Advertisement
The amount that can be carried in the arms in one load.

A turn of firewood.

noun
0
0
To make (a wheel, globe, etc.) move about a central point or axis; revolve or rotate.
verb
0
0
To give circular motion to; move around or partly around.

To turn a key.

verb
0
0
To do by a revolving motion.

To turn a somersault.

verb
0
0
To execute (a double play)
verb
0
0
Advertisement
To give a rounded shape to by rotating against a tool, as in a lathe.
verb
0
0
To give rounded shape or form to in any way.
verb
0
0
To give a well-rounded or graceful form to.

To turn a pretty phrase.

verb
0
0
To change the position of, as by a rotating motion.

To turn a chair around.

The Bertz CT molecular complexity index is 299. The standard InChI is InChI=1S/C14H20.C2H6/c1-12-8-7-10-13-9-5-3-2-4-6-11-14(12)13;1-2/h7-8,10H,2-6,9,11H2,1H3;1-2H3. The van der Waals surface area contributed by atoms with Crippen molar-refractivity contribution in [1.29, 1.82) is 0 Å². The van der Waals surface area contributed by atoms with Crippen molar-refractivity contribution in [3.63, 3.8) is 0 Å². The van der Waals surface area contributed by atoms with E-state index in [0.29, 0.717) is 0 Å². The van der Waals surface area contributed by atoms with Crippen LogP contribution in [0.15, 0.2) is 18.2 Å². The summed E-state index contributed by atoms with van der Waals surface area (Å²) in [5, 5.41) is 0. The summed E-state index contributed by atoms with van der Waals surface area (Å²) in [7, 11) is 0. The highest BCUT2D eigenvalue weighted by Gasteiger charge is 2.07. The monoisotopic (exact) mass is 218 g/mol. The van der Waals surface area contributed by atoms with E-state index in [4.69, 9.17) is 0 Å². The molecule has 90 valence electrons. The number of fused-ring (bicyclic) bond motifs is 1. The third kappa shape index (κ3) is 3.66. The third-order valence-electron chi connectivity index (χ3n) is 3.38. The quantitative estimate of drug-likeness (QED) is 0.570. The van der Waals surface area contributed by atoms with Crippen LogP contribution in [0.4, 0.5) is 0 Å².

verb
0
0
To revolve in the mind: ponder.
verb
0
0
To bend back (a cutting edge); blunt.
verb
0
0
To reverse the position or sides of; invert.
  • To move so that the undersurface is on top and vice versa.
    To turn a phonograph record.
  • To spade, plow, etc. so that the undersoil comes to the surface.
  • To reverse (a collar, coat, etc.) so that the inner surface becomes the outer.
verb
0
0
To cause to become upside down, topsy-turvy, etc.
verb
0
0
To upset or unsettle (the stomach)
verb
0
0
To bend the course of; deflect; divert.

To turn a blow.

verb
0
0
To cause to change intentions, actions, etc. [to turn someone from his purpose]
  • To convert or persuade.
  • To change in feelings, attitudes, etc.
    To turn people against someone.
verb
0
0
To go around (a corner, an army's flank, etc.)
verb
0
0